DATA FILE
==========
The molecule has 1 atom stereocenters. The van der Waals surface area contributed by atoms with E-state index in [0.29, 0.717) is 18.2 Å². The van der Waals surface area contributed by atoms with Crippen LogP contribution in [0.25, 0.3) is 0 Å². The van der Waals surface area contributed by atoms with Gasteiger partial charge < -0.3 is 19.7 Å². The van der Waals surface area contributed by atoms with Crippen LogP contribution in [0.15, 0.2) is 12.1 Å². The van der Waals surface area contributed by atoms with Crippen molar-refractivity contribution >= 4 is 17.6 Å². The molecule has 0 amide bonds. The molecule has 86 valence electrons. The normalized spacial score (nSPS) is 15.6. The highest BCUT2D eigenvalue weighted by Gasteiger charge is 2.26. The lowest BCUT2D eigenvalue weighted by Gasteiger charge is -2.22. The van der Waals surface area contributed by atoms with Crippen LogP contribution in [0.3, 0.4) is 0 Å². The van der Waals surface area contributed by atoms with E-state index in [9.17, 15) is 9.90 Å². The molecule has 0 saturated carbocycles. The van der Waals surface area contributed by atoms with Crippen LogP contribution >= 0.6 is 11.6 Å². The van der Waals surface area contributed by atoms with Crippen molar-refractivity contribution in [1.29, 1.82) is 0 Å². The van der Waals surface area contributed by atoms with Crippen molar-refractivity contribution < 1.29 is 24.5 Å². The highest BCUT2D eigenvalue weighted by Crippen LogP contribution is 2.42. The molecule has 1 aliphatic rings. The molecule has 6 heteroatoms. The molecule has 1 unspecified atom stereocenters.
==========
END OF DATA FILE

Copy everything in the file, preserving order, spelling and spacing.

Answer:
The molecule has 1 atom stereocenters. The van der Waals surface area contributed by atoms with E-state index in [0.29, 0.717) is 18.2 Å². The van der Waals surface area contributed by atoms with Crippen LogP contribution in [0.25, 0.3) is 0 Å². The van der Waals surface area contributed by atoms with Gasteiger partial charge < -0.3 is 19.7 Å². The van der Waals surface area contributed by atoms with Crippen LogP contribution in [0.15, 0.2) is 12.1 Å². The van der Waals surface area contributed by atoms with Crippen molar-refractivity contribution >= 4 is 17.6 Å². The molecule has 0 amide bonds. The molecule has 86 valence electrons. The normalized spacial score (nSPS) is 15.6. The highest BCUT2D eigenvalue weighted by Gasteiger charge is 2.26. The lowest BCUT2D eigenvalue weighted by Gasteiger charge is -2.22. The van der Waals surface area contributed by atoms with Crippen LogP contribution in [0.3, 0.4) is 0 Å². The van der Waals surface area contributed by atoms with E-state index in [9.17, 15) is 9.90 Å². The molecule has 0 saturated carbocycles. The van der Waals surface area contributed by atoms with Crippen LogP contribution >= 0.6 is 11.6 Å². The van der Waals surface area contributed by atoms with Crippen molar-refractivity contribution in [1.29, 1.82) is 0 Å². The van der Waals surface area contributed by atoms with Crippen molar-refractivity contribution < 1.29 is 24.5 Å². The highest BCUT2D eigenvalue weighted by Crippen LogP contribution is 2.42. The molecule has 1 aliphatic rings. The molecule has 6 heteroatoms. The molecule has 1 unspecified atom stereocenters.